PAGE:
Translation is not always straightforward and sometimes a finished translation, particularly in an area such as literature, can sound very strange indeed. The role of the translator is hotly debated , particularly in this field, because whilst some say that you should stay as ‘true’ to the original text as possible, even if the target text sounds as though it is a translation, others believe in the “invisibility of the translator”, which calls for all evidence of a translator being as the middle-man between two texts to be erased.
Then however, there are just bad translations. These instances can be embarrassing for the company who has used the translated content in their marketing, on a product or in communication with another company perhaps. Whatever the situation, an incorrect translation can be disastrous because of the impression it leaves on the reader. Many are amusing, so no real harm is done, however it is not always the desired effect.
Some excellent examples of where translation has gone wrong is in gaming. Computer and console games have a vast, world-wide audience speaking a number of different languages. It makes sense therefore to localise your software into these languages to entice more players onto the field. However, what happens when the translation is bad?
Take the game “Ghosts n Goblins” for example, a translation of the original Japanese into English, provided the amusing yet totally inaccurate farewell “Congratulation. This story is happy end. Thank you. Being the wise and courageour knight that you are you feel strongth welling. In your body. Return to starting point. Challenge again!” (source tvtropes,org).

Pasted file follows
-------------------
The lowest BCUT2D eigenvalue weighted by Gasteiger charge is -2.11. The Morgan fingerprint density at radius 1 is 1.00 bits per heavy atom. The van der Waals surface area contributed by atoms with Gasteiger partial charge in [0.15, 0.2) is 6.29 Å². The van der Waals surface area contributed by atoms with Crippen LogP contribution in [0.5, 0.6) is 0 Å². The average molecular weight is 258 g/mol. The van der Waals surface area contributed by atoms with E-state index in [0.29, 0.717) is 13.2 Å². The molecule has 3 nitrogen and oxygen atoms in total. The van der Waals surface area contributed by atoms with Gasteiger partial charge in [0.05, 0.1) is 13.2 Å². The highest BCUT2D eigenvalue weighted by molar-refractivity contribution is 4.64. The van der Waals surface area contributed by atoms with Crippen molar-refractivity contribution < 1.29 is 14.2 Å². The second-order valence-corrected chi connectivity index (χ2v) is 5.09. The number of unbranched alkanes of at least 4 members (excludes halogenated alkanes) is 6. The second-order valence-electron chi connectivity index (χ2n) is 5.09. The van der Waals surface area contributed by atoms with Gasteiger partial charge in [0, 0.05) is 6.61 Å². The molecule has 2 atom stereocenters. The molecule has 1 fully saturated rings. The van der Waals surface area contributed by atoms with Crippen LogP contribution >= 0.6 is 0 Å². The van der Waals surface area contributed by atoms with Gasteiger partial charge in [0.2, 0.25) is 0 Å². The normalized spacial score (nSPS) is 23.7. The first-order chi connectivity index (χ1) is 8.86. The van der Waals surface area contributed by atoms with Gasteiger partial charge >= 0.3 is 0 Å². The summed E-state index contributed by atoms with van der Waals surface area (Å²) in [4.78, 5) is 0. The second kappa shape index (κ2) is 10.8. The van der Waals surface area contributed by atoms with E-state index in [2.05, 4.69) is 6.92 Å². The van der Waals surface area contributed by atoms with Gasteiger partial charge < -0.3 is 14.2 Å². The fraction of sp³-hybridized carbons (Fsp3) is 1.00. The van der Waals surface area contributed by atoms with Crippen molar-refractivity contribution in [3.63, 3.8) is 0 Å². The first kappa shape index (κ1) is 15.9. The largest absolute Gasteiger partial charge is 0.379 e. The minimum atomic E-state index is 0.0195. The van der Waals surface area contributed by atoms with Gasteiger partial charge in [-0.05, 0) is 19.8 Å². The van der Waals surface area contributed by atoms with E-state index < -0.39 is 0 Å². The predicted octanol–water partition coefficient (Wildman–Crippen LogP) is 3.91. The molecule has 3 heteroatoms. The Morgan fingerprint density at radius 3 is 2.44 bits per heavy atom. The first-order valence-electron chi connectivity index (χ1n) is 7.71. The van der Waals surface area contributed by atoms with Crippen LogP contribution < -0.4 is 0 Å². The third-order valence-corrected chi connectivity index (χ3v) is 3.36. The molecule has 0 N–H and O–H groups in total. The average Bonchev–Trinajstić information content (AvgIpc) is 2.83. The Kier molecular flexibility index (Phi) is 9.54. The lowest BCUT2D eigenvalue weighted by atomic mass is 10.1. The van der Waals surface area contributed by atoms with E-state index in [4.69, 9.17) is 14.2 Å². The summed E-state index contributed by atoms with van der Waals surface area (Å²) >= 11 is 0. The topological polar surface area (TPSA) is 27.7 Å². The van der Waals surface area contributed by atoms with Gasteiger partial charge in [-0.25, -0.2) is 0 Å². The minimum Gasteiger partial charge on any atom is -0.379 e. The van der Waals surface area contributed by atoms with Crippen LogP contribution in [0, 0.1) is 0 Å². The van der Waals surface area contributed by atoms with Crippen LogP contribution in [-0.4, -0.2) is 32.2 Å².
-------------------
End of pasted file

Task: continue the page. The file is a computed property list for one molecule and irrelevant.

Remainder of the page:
This does not really affect how well the game plays but it can certainly give the player a negative impression of the producer. Fortunately in these instances, players usually just poke fun at the odd expression in English and move on but in other types of media and marketing, is it a more serious matter?
There have been instances where names of products have been translated into other languages with no regard for the cultural connotations. When translating, it is not just a case of finding the best equivalent of a word in another language, it is also a case of ensuring that the chosen translation does not have another meaning in the country it is being translated for – especially if it might be offensive! This is yet another argument for translation to only be carried out by a native speaker of the target language and one who is up to date on the modern language through living in the country!
How can a company be sure of representing their product or themselves effectively in other countries if they are not working with translators who are fully qualified and produce excellent quality translation?
Do you have any examples of bad translations in the media?
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